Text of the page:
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TECHNICAL PAPERS

Nonlinear Free-Surface and Viscous-Internal Sloshing

[+] Author and Article Information
Daniel T. Valentine1

Department of Mechanical and Aeronautical Engineering,  Clarkson University, Potsdam, NY 13699-5725clara@clarkson.edu

Jannette B. Frandsen

Department of Civil and Environmental Engineering,  Louisiana State University, Baton Rouge, LA 70803frandsen@lsu.edu

1

To whom correspondence should be addressed.

J. Offshore Mech. Arct. Eng 127(2), 141-149 (Apr 10, 2003) (9 pages) doi:10.1115/1.1894415 History: Received April 10, 2003

This paper examines free-surface and internal-pycnocline sloshing motions in two-dimensional numerical wave tanks subjected to horizontal excitation. In all of the cases studied, the rectangular tank of liquid has a width-to-depth ratio of 2. The first set of results are based on an inviscid, fully nonlinear finite difference free-surface model. The model equations are mapped from the physical domain onto a rectangular domain. Case studies at and off resonance are presented illustrating when linear theory is inadequate. The next set of results are concerned with analyzing internal waves induced by sloshing a density-stratified liquid. Nonlinear, viscous flow equations are solved. Two types of breaking are discussed. One is associated with a shear instability which causes overturning on the lee side of a wave that moves towards the center of the container; this wave is generated as the dominant sloshing mode recedes from the sidewall towards the end of the first sloshing cycle. The other is associated with the growth of a convective instability that initiates the formation of a lip of heavier fluid above lighter fluid behind the crest of the primary wave as it moves up the sidewall. The lip grows into a bore-like structure as it plunges downward. It falls downward behind the primary wave as the primary wave moves up the sidewall and ahead of the primary wave as this wave recedes from the sidewall. This breaking event occurs near the end of the first cycle of sloshing, which is initiated from a state of rest by sinusoidal forcing.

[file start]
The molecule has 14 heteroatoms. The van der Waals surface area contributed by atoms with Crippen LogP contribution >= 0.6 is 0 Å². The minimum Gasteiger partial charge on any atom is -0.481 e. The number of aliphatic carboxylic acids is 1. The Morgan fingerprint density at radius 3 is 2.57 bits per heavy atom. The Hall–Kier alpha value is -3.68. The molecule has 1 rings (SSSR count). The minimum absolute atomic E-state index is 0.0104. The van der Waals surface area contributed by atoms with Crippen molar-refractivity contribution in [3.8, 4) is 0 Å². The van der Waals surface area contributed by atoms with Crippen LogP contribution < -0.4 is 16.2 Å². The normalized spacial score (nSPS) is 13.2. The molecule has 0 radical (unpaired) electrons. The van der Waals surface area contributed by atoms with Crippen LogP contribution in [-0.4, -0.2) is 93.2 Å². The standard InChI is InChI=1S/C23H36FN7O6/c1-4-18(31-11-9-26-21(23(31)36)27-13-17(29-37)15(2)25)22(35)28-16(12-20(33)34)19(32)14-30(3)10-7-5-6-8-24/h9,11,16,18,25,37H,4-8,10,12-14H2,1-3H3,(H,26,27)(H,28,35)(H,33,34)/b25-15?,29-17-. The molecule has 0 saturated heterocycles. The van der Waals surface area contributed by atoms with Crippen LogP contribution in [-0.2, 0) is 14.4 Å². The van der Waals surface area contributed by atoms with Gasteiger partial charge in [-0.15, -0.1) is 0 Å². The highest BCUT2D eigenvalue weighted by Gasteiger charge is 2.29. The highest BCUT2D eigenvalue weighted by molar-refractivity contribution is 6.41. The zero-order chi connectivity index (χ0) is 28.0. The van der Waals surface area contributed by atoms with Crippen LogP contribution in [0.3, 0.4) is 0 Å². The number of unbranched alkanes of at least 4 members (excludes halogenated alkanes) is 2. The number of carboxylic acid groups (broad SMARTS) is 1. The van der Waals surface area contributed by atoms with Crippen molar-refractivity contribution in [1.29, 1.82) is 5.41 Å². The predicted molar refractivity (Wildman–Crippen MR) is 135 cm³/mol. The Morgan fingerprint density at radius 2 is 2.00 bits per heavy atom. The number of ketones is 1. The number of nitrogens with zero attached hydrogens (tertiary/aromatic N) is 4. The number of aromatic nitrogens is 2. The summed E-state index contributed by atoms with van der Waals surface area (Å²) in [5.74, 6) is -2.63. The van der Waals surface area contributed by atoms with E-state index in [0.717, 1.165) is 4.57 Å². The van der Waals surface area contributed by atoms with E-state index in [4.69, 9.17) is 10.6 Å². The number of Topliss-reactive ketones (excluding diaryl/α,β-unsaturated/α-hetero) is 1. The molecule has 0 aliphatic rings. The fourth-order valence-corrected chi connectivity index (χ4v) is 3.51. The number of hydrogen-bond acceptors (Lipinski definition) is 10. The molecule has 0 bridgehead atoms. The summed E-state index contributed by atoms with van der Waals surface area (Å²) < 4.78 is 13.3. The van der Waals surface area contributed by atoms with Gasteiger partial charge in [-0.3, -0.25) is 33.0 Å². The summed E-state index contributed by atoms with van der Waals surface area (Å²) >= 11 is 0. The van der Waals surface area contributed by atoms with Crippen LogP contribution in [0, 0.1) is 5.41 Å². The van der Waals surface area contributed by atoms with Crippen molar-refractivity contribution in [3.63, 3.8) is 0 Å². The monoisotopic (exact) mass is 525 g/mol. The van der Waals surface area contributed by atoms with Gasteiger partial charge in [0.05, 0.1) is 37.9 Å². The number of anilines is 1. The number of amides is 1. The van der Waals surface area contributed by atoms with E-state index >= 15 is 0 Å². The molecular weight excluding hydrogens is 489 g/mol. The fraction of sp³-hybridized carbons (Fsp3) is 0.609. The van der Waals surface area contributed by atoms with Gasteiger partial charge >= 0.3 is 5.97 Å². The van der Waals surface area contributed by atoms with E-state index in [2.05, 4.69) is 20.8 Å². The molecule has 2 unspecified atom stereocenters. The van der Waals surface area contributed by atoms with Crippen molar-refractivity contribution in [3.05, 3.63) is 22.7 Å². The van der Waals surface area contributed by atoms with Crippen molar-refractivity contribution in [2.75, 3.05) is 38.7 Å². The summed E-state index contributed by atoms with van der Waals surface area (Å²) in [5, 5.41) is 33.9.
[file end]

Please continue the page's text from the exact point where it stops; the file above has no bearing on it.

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Copyright © 2005 by American Society of Mechanical Engineers
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Figures

Grahic Jump Location
Figure 9

Internal sloshing motion for NF=0.25. The onset of the second type breaking of the primary sloshing mode is shown. (a) At t=3.4 the streamlines (solid lines) correspond to 0⩽ψ⩽0.3, Δψ=0.015. The isopycnals (dashed lines) correspond to, from bottom to top, θ=0.3, 0.5, and 0.7, respectively. (b) At t=3.8 the streamlines (solid lines) correspond to −0.02⩽ψ⩽0.2, Δψ=0.01 with positive values near the center of the tank. The isopycnals (dashed lines) correspond to, from bottom to top, θ=0.3, 0.5, and 0.7, respectively.

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Figure 8

Internal sloshing motions for NF=0.375. The onset of breaking of the second type is illustrated. At t=3.4 the streamlines (solid lines) correspond to −0.045⩽ψ⩽0.015, Δψ=0.003. The isopycnals (dashed lines) correspond to, from bottom to top, θ=0.3, 0.5, and 0.7, respectively.

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Figure 1

Lower-left corner details of grid for internal wave study

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Figure 2

Free-surface elevation at the left wall in horizontally excited tank off resonance; ωh∕ω1=1.3; (a) κh=0.0036 and (d) κh=0.072; dashed line second-order solution; solid line, numerical solution. The corresponding wave phase plane and spectra of the numerical model: (b), (c) linear solution; (e), (f) nonlinear solution.

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Figure 3

Free-surface elevation at the left wall in horizontally excited tank at resonance; ωh∕ω1=1; (a) κh=0.0014 and (d) κh=0.014; dash-dot line, linear solution; dashed line, second-order solution; solid line, numerical solution. The corresponding phase-plane of the numerical model: (b) linear solution; (d) nonlinear solution.

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Figure 4

Initial condition of the density-difference ratio field for the internal waves simulations. The isopycnals shown are, from bottom to top of the pycnocline, 0.1<θ⩽0.9, Δθ=0.1.

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Figure 5

Internal sloshing for NF=1 case. (a) Time histories of the streamfunction at (x,z)=(1.45,0.25) (the large amplitude) and at (x,z)=(0.05,0.25) (the small amplitude). (b) The corresponding spectra.

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Figure 6

Spatial variations of internal sloshing for NF=1. (a) The streamline pattern at t=2; −0.004⩽ψ⩽0.004, Δψ=0.00038. Note that ψ is positive in the center of the tank. (b) Isopycnal contours at t=8.75; for the three isopycnals shown, from lower to the upper, θ=0.3, 0.5, and 0.7, respectively.

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Figure 7

Internal sloshing motion for NF=0.425. The onset of the first type of breaking is illustrated. (a) At t=4 the streamlines (solid lines) correspond to −0.12⩽ψ⩽0.2, Δψ=0.01 with negative values near the center of the tank. The three isopycnals (dashed lines) correspond to, from bottom to top, θ=0.3, 0.5, and 0.7, respectively. (b) At t=4.4 the streamlines (solid lines) correspond to −0.056⩽ψ⩽0.016, Δψ=0.005 with negative values near the center of the tank. The three isopycnals (dashed lines) correspond to, from bottom to top, θ=0.3, 0.5, and 0.7, respectively.

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